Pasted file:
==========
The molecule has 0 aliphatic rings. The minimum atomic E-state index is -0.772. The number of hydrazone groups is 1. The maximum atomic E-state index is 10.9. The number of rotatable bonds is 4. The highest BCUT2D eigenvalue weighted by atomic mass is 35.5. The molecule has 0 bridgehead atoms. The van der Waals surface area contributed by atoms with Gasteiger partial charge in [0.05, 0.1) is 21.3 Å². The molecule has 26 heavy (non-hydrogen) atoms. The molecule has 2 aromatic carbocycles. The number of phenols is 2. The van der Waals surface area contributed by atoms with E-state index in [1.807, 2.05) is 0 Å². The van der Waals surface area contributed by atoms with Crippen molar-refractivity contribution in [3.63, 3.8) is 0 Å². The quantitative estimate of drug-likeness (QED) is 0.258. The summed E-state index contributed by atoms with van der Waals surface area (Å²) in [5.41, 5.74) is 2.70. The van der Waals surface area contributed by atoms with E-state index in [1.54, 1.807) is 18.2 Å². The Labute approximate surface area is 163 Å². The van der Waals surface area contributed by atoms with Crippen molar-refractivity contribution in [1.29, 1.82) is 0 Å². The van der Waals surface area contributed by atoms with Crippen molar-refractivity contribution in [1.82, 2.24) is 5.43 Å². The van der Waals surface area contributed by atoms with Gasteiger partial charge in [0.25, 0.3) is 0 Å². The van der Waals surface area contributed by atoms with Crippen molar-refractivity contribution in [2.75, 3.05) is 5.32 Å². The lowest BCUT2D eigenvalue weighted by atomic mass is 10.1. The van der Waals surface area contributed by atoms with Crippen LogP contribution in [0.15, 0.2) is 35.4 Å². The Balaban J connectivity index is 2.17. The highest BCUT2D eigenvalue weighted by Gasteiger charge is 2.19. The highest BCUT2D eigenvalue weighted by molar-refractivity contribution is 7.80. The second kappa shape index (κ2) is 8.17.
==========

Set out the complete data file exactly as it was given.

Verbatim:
The molecule has 0 aliphatic rings. The minimum atomic E-state index is -0.772. The number of hydrazone groups is 1. The maximum atomic E-state index is 10.9. The number of rotatable bonds is 4. The highest BCUT2D eigenvalue weighted by atomic mass is 35.5. The molecule has 0 bridgehead atoms. The van der Waals surface area contributed by atoms with Gasteiger partial charge in [0.05, 0.1) is 21.3 Å². The molecule has 26 heavy (non-hydrogen) atoms. The molecule has 2 aromatic carbocycles. The number of phenols is 2. The van der Waals surface area contributed by atoms with E-state index in [1.807, 2.05) is 0 Å². The van der Waals surface area contributed by atoms with Crippen molar-refractivity contribution in [3.63, 3.8) is 0 Å². The quantitative estimate of drug-likeness (QED) is 0.258. The summed E-state index contributed by atoms with van der Waals surface area (Å²) in [5.41, 5.74) is 2.70. The van der Waals surface area contributed by atoms with E-state index in [1.54, 1.807) is 18.2 Å². The Labute approximate surface area is 163 Å². The van der Waals surface area contributed by atoms with Crippen molar-refractivity contribution in [1.29, 1.82) is 0 Å². The van der Waals surface area contributed by atoms with Crippen molar-refractivity contribution in [1.82, 2.24) is 5.43 Å². The van der Waals surface area contributed by atoms with Gasteiger partial charge in [0.25, 0.3) is 0 Å². The van der Waals surface area contributed by atoms with Crippen molar-refractivity contribution in [2.75, 3.05) is 5.32 Å². The lowest BCUT2D eigenvalue weighted by atomic mass is 10.1. The van der Waals surface area contributed by atoms with Crippen LogP contribution in [0.15, 0.2) is 35.4 Å². The Balaban J connectivity index is 2.17. The highest BCUT2D eigenvalue weighted by Gasteiger charge is 2.19. The highest BCUT2D eigenvalue weighted by molar-refractivity contribution is 7.80. The second kappa shape index (κ2) is 8.17.